We always like to reset registers in a synchronous digital circuit just after power up so they are in a known state before device operation begins.

Pseudo random number sequences make use of a seed value. The rest of the sequence generated by the generator then relies on this seed value in a predictable way.

Is it a good idea (say in FPGA or some other device) to use the initial state of group of registers (that are never reset) as the seed value in pseudo random number sequence?

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    \$\begingroup\$ Not if you have any real need for randomness. \$\endgroup\$ – Chris Stratton Jul 27 at 22:55

Though the imbalance of transistor conductivity, and the imbalance of metal_metal capacitance and metal_active capacitance, and imbalance of load capacitance, are what determine the powerup "state", these imbalances are very consistent. You will not get much randomness.

That is bad.

If you want to explore randomness, then design a clocked Comparator that initially resides in Metastability, and disrupt the Metastability with random noise from a broadband amplifier, and then CLOCK the Comparator from Track mode into Hold mode.

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  • \$\begingroup\$ I see, I now understand why I did not see this being used anywhere yet. \$\endgroup\$ – Quantum0xE7 Jul 27 at 23:05
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    \$\begingroup\$ please don't gratuitously toss around concepts like metastability when they aren't needed, it confuses people. \$\endgroup\$ – Neil_UK Jul 28 at 5:04
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    \$\begingroup\$ @Neil_UK Au contraire, this gives me a fresh cue for research :) \$\endgroup\$ – orithena Jul 28 at 9:30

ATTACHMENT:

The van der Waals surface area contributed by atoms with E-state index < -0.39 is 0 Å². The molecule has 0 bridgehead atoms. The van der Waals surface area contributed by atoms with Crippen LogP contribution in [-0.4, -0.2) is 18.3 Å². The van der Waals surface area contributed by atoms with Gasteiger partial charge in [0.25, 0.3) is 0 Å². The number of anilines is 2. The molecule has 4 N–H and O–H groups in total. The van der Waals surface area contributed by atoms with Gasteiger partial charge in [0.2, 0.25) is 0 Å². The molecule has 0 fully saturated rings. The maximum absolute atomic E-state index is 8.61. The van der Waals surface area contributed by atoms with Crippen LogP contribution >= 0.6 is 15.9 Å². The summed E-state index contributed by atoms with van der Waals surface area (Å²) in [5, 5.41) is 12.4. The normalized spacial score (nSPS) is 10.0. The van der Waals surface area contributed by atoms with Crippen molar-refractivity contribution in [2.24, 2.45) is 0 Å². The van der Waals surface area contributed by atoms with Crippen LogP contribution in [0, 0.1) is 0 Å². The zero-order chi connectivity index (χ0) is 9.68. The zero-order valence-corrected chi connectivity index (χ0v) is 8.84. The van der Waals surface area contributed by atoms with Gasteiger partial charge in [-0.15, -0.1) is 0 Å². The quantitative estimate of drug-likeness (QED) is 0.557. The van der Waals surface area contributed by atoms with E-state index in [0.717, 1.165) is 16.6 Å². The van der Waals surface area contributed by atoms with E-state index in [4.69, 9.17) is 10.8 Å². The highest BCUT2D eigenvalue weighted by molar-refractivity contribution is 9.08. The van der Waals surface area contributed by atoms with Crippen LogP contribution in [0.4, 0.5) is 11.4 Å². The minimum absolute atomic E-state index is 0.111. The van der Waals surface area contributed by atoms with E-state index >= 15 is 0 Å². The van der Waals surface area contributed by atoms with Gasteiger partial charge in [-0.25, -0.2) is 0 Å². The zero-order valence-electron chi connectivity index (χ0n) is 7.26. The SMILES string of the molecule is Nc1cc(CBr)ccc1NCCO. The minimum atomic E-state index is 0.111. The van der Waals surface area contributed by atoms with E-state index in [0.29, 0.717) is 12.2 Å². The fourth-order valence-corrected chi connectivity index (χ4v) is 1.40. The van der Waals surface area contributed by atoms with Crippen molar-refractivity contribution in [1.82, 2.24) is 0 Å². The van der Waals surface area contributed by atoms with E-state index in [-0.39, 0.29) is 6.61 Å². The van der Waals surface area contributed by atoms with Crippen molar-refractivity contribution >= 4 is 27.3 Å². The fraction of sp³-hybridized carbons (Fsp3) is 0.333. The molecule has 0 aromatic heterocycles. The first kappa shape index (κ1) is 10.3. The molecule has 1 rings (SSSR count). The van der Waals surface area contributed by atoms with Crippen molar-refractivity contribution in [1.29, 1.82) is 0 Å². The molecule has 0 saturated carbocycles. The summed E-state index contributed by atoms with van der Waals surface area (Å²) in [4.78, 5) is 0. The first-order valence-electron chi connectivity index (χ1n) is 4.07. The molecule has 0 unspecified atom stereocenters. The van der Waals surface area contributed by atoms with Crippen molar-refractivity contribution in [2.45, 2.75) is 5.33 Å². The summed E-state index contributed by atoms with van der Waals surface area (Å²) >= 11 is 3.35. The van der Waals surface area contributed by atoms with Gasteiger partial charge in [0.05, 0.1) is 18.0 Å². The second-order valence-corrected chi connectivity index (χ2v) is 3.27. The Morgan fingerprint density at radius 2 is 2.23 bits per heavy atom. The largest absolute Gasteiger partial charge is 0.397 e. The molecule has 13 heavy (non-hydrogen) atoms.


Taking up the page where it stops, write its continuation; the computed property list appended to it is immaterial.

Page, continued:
It depends what you want to use the random numbers for.

If you want numbers that are not certain to be the same each run, then use the power-up state of registers. You will find that many runs will in fact be the same, but without the certainty that a power-on reset gives you.

If you want numbers that are very likely to be different each time, then you need to go another way. Even though registers are designed to be nominally symmetrical, and you can't predict before testing any particular chip which way each of its registers is going to power up, the accidental asymmetries of line size, capacitance to ground, transistor width, resistance etc etc that they are manufactured with, will mean that you are likely to get the same power-up state essentially every time.

There are various other ways to get good randomness.

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    \$\begingroup\$ I use LabView to create very long random numbers, but hexadecimal is more dense, and base64 is more dense per 'n' characters. Base85 is most dense but LabView, Python and javascript do not treat it the same way. Normally I use base64. \$\endgroup\$ – user105652 Jul 28 at 7:15
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    \$\begingroup\$ @VTNCaGNtdDVNalUy Decimal, hexadecimal, base64...none of this matters. The flip flops are always binary. \$\endgroup\$ – Elliot Alderson Jul 28 at 23:34

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